2. Set up the firearm in a stable configuration aimed downrange at your target using sandbags or a machine rest.
  3. Make sure your target is the maximum distance possible at your shooting range. Preferably this is 1,000 yards, although shorter distances also work.
  4. Set magnification to maximum.
  5. Sight through your scope.
  6. Slowly shift your gaze while looking for movement of the reticle in relation to the target.
  7. Use the parallax compensation turret or objective ring to adjust the focal planes until there is no movement of the reticle when you shift your gaze.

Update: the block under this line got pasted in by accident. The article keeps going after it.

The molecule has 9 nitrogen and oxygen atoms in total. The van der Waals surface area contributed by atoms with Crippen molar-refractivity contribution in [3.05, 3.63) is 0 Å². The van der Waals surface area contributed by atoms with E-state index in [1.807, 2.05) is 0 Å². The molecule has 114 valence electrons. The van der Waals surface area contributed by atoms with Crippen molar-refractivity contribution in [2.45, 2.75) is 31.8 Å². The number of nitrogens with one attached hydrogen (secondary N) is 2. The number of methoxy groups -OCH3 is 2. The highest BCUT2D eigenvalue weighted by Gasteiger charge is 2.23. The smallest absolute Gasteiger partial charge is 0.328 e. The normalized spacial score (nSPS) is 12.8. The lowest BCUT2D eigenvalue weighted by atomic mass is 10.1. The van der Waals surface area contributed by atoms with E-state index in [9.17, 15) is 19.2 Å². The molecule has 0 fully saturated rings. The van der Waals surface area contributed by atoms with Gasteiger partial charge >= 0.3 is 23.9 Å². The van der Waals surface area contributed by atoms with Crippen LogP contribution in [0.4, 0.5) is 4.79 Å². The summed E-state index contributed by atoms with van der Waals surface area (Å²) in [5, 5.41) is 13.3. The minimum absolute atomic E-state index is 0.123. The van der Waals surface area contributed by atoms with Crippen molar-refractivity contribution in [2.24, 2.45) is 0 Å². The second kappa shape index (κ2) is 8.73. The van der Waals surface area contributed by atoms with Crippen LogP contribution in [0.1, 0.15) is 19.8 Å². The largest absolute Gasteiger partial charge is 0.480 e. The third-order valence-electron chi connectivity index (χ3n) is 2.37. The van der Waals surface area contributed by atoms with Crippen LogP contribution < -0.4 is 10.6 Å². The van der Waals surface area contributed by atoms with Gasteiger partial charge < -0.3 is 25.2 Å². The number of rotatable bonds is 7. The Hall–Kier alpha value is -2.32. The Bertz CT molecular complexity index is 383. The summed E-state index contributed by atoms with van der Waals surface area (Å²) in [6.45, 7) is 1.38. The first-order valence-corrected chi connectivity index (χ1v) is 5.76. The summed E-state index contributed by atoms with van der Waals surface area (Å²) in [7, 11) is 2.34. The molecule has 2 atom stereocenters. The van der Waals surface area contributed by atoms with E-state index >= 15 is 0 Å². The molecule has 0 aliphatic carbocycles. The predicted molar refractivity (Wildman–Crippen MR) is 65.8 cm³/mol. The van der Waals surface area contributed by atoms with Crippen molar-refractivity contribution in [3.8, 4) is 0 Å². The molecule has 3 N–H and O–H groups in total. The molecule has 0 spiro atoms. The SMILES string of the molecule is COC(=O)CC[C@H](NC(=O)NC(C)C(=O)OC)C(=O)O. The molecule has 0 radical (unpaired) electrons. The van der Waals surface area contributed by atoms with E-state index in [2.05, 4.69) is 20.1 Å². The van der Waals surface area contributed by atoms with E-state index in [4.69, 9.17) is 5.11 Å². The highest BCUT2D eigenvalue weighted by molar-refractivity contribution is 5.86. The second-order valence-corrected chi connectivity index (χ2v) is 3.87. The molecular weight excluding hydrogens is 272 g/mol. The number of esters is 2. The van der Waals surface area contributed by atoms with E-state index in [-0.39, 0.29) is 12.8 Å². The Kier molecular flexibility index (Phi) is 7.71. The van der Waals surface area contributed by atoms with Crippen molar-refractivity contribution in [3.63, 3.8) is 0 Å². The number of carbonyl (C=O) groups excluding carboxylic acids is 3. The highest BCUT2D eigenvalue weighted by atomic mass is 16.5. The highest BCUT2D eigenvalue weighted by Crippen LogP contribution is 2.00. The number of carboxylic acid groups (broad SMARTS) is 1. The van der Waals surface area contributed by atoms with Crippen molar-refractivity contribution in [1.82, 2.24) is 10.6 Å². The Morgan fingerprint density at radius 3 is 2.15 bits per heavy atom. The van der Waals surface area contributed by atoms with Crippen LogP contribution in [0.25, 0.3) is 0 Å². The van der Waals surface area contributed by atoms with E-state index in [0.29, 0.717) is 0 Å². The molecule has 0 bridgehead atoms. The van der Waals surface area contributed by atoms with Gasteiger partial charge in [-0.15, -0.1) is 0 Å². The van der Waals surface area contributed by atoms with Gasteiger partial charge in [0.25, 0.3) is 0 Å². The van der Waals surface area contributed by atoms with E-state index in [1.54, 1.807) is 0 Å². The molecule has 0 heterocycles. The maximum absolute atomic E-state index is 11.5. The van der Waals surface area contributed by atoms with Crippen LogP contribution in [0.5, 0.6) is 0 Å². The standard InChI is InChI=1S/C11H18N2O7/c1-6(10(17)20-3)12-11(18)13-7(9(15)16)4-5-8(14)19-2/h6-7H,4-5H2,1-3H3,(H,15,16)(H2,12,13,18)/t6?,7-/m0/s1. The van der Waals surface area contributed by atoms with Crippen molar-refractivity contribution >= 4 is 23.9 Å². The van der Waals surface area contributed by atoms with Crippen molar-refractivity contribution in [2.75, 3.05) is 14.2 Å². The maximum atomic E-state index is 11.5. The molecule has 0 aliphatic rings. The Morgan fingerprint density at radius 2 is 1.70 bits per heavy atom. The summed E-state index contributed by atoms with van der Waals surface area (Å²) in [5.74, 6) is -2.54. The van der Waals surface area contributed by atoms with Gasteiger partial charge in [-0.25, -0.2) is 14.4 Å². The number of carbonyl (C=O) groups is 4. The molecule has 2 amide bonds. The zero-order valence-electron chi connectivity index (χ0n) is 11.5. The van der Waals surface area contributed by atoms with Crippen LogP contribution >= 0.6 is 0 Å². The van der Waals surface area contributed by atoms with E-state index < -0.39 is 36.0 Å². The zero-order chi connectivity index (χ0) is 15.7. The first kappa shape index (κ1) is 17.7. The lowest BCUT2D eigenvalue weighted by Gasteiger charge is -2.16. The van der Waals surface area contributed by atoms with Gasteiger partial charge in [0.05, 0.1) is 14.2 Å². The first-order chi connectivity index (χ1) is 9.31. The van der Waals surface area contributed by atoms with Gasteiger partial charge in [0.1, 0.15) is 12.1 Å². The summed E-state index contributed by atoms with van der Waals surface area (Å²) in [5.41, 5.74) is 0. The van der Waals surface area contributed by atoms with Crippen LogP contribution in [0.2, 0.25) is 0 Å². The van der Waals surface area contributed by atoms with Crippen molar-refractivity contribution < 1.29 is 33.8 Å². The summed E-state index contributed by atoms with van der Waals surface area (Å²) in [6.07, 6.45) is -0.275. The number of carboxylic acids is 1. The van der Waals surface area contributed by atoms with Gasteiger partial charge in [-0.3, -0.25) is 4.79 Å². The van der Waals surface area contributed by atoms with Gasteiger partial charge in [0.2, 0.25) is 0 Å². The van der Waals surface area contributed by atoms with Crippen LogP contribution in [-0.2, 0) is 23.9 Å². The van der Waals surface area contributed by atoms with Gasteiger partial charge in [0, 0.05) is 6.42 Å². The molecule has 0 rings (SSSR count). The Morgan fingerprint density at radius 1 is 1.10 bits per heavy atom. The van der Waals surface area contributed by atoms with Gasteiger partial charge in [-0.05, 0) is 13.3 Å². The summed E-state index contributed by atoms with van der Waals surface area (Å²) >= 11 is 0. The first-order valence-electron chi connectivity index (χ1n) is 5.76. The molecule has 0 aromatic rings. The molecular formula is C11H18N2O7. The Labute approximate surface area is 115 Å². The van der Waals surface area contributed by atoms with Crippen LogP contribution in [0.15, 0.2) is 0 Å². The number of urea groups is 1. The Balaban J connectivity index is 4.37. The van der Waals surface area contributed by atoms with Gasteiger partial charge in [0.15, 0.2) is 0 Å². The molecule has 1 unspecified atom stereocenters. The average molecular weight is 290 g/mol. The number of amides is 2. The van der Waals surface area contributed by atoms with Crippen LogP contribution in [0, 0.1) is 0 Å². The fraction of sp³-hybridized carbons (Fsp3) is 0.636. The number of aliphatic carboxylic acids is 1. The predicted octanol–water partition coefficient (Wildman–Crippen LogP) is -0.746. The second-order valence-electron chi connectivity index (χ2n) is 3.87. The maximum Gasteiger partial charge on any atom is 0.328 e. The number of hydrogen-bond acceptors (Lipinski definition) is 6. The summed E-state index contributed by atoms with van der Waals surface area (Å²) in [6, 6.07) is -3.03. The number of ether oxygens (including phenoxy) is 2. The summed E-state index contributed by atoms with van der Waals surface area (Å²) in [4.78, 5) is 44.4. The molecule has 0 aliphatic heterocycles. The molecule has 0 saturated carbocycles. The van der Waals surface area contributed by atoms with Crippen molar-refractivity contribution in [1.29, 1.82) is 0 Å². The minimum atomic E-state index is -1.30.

8. Use a fine paint marker mark the point on your ring or turret for this range.

You can continue this process at various distances by moving the target closer and repeating the process. Permanently marking the positions on your ring or turret makes it easy to consistently return to that point time and again. Remember, when adjusting parallax using a side-mount turret, always start with the turret set against the stop past infinity and then turn it to the appropriate setting. This ensures that there is no slack or backlash to throw off your adjustment.

Does this clear up parallax? Will it help you in your shooting efforts? Tell us in the comment section.

The Mission of Cheaper Than Dirt!'s blog, The Shooter's Log, is to provide information—not opinions—to our customers and the shooting community. We want you, our readers, to be able to make informed decisions. The information provided here does not represent the views of Cheaper Than Dirt!

Comments (21)